Participants at an international conference on combating the spread of HIV/AIDS in Central Asia and Eastern Europe, which opened in the Kyrgyz capital, Bishkek, on Monday, are calling for greater regional cooperation to tackle the disease.
“No country in the world is protected against the HIV/AIDS epidemic, therefore the fight against this dreadful disease should be conducted on a regional level,” said Erkinbek Alymbekov, deputy speaker of the Kyrgyz parliament, where the event was held.
Representatives of parliaments and health ministries from Central Asian countries, Russia, Ukraine and leading international agencies and NGOs are among participants at the conference.
“Lawmakers in the region have the most important role in terms of legislative efforts on the adoption and implementation of effective measures to fight the HIV/AIDS epidemic,” Alymbekov added.
The conference, entitled: “The HIV Epidemic in Central Asia and Eastern Europe: Legislative Measures to Combat the Spread of HIV and Priorities for Regional Cooperation”, is supported by the Central Asia AIDS Control Project (CAAP) and Transatlantic Partners Against AIDS (TPAA), an international NGO working on HIV/AIDS awareness raising.
CAAP is financed by the World Bank and the UK Department for International Development (DfID). The regional project is aimed at reducing the negative social-economic consequences of the generalised HIV/AIDS epidemic in Central Asia.
Central Asia has witnessed a dramatic increase in infection rates over the past four years. Officially reported cases jumped from about 500 in 2000 to over 12,000 in 2004.
But unreported cases are thought to be much larger; the US Center for Disease Control and Prevention estimates that there are some 90,000 people in Central Asia living with HIV/AIDS. The epidemic is driven by injecting drug use and is concentrated among young people.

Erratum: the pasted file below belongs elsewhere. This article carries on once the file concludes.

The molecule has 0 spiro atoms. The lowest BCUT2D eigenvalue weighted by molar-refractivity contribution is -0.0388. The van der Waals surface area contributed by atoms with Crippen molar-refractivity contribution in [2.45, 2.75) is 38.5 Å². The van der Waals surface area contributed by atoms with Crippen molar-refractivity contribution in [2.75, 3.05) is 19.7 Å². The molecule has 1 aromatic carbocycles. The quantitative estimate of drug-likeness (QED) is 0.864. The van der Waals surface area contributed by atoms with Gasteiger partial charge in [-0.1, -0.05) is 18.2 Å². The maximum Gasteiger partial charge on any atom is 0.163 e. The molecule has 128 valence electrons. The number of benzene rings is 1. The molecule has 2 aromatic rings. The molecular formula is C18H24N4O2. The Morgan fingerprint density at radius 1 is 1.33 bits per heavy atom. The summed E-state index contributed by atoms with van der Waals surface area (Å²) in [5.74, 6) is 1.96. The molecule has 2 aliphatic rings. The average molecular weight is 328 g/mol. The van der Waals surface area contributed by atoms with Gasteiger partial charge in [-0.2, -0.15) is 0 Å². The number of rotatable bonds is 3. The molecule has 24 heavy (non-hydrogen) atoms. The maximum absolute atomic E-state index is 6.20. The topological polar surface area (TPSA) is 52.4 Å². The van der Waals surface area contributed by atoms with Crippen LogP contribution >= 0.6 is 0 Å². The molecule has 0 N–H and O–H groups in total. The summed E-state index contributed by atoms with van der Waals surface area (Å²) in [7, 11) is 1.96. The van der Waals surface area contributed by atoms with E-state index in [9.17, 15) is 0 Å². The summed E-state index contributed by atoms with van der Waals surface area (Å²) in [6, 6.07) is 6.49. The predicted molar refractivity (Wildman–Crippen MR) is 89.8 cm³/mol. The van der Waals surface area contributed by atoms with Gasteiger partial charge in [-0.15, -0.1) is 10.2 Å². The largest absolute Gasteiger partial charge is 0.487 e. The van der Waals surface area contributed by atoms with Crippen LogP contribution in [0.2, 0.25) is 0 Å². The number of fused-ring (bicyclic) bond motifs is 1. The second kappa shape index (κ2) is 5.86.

“This of course puts all branches of the state, including the legislator, on alert. There needs to be improved legislation aimed at excluding the cases of stigma and discrimination [of those living with HIV]. First of all, this concerns vulnerable groups, like injecting drug users, sex workers and labour migrants, whose numbers have considerably increased [in the region] over the past decade,” Tilek Meimanaliev, executive director of CAAP, said in Bishkek.
“This conference will give a unique opportunity to share experience in this area and discuss best practices,” Meimanaliev added.
Worldwide, evidence suggests that early action can avoid huge costs later. The uninhibited spread of HIV in Central Asia over the next decade would slow economic growth by an estimated 20 percent in Uzbekistan and by 10 percent in Kazakhstan and Kyrgyzstan, the conference organisers said in a statement. Region wide, a generalised epidemic could lead to an annual decline in economic growth of between a half and one percentage point, hitting all areas of the economy from the oil and gas giants to the finance sector and smaller enterprises and agriculture.
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